What’s the Difference Between Trademark, Copyright, and Patent?
Intellectual Property 101One of the most common questions I get about intellectual property is regarding the differences among trademark, copyright, and patents. Each area of law protects a different type of intellectual property, and each has a different set of rights and requirements. The purpose of this article is to lay out the fundamentals so that anyone who reads this can have a basic understanding of how each one works.
The main purpose of trademark law is to protect people from passing off their merchandise or services as yours. Trademark law makes it illegal for others to slap your logo onto their merchandise; what is often called making a “knock-off”.
Trademarks help consumers determine the source of the goods they purchase. You would hate to buy some Louis Vuitton merchandise only to find out it’s fake—trademark law works to protect both the consumers and the merchants.
Because of this limited scope, trademarks only apply to words, names, symbols, or any combination thereof, which are used to identify and distinguish goods. 
At this point, it is probably important to note that words, names, symbols, or any combination thereof, which are used to identify and distinguish services, are likewise protected as “service marks.” But it is fairly common to hear people say, “trademark” when referring to either. But I digress…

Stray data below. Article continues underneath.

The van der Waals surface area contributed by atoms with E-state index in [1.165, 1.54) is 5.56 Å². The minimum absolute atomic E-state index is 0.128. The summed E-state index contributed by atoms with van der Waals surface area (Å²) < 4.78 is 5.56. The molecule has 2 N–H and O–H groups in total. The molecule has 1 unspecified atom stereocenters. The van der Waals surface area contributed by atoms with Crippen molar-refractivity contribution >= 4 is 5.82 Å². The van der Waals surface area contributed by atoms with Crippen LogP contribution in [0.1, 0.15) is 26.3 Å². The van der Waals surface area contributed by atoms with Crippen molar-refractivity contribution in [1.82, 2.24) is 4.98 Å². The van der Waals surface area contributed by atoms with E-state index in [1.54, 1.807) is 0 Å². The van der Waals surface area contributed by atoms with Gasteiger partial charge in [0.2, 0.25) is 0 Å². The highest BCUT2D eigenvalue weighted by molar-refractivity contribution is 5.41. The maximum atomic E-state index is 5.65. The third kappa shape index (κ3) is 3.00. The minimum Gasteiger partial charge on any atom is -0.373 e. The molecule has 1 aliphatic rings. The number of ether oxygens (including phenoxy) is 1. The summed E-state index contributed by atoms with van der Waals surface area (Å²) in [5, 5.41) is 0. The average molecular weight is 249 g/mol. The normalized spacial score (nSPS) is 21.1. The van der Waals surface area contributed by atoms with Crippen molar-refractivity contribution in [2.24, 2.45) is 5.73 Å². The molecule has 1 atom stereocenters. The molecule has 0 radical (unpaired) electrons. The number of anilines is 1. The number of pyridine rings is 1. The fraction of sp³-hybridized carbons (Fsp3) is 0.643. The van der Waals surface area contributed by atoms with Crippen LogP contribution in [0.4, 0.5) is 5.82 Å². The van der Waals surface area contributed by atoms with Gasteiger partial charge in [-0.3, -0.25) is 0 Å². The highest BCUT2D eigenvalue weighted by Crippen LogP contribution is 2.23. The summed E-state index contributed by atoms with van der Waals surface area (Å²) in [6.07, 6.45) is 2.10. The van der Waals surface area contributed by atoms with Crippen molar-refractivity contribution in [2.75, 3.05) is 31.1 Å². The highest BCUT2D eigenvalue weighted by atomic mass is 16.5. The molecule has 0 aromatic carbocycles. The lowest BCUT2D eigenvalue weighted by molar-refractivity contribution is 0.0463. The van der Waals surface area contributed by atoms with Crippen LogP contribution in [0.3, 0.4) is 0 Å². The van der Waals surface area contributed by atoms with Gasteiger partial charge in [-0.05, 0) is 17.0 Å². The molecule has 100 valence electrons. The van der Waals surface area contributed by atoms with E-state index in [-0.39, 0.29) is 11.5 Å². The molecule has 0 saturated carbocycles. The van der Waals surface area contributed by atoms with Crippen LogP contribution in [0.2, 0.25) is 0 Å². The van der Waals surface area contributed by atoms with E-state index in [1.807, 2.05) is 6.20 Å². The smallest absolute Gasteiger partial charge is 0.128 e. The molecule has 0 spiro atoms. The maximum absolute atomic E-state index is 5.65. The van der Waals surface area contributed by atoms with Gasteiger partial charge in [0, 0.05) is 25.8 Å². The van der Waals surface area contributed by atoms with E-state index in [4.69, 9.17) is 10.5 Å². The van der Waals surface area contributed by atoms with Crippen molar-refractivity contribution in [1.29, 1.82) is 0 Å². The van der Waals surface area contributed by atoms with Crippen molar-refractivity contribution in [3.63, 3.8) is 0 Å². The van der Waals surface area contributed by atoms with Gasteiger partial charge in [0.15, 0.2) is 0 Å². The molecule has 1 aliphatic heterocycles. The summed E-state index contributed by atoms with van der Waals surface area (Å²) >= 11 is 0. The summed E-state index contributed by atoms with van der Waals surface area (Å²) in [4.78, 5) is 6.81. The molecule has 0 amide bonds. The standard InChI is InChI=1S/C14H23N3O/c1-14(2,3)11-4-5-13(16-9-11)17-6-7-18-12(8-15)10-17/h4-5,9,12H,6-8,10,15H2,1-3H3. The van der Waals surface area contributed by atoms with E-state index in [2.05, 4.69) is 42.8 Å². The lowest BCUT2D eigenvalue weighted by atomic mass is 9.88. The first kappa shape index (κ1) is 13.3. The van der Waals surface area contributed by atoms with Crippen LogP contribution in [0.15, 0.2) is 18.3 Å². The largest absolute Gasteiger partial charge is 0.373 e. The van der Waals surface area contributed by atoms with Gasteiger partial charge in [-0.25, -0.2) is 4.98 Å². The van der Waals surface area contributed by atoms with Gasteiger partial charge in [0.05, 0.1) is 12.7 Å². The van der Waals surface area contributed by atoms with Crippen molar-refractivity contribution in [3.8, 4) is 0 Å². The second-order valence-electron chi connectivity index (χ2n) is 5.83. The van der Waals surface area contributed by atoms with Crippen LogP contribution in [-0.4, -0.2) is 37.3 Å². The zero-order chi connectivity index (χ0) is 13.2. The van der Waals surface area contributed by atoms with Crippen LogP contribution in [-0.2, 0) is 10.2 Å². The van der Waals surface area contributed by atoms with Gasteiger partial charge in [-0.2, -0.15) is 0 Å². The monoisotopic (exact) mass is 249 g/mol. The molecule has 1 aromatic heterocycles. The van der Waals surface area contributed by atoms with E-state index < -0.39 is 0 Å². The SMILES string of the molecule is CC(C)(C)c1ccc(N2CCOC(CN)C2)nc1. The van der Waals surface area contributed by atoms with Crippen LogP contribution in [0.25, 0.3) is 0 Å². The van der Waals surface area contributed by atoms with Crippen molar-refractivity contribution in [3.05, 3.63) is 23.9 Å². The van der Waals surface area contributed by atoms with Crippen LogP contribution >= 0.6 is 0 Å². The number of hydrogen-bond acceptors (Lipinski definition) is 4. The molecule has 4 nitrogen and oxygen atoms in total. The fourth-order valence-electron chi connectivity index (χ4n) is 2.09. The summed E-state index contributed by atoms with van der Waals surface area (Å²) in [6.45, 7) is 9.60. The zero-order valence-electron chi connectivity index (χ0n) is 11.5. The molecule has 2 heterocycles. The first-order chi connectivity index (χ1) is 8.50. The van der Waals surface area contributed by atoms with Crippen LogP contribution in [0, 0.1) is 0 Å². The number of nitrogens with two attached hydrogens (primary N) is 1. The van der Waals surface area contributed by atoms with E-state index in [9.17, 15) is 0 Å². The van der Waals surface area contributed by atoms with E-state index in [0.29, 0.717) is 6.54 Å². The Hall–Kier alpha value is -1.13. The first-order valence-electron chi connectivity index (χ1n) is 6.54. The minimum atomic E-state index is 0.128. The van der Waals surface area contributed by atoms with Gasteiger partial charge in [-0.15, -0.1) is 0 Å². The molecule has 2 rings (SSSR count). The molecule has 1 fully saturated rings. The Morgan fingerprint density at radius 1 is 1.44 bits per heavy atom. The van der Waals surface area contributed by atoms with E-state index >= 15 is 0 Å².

A trademark or service mark is meant only for business. People can’t protect names, phrases, slogans, etc., unless the use is in connection with a commercial purpose (But see “intent to use trademark registration”).
Trademark infringement only occurs when someone uses another’s trademark in commerce, where it is likely to cause confusion to the consumer. For example, putting an Armani logo on a non-Armani suit would likely cause a customer to believe the suit to be an authentic Armani. On the other hand, a car mechanic that states in an ad that he fixes “Volkswagens” is probably not causing any consumer confusion.
Trademark Duration: However long the mark is being used in commerce.
The purpose of copyright is to protect works of authorship, which includes the following categories:
- Literary works,
- Musical works, including any accompanying words;
- Dramatic works, including any accompanying music;
- Pantomimes and choreographic works;
- Pictorial, graphic, and sculptural works;
- Motion pictures and other audiovisual works;
- Sound recordings; and
- Architectural works.
One common copyright myth is that copyright can protect ideas. We might all have a friend who thinks a TV show stole his or her idea. And if only he or she had run to the copyright office and copyrighted the idea before the show used it… right? Unfortunately, it does not work this way. The copyright act is very clear, “[i]n no case does copyright protection for an original work of authorship extend to any idea.”  In order for a song, story, or any other idea to qualify for copyright protection, it must be put down in tangible form. That could mean writing a story down, recording a song, or filming a movie. Copyright protection is for those ideas that have been set down in some way that allows other people to perceive it.
Copyright Duration: Generally, the entire life of the author, plus an additional 70 years. (But works made for hire, or by anonymous authors, or before January 1, 1978 are subject to different terms).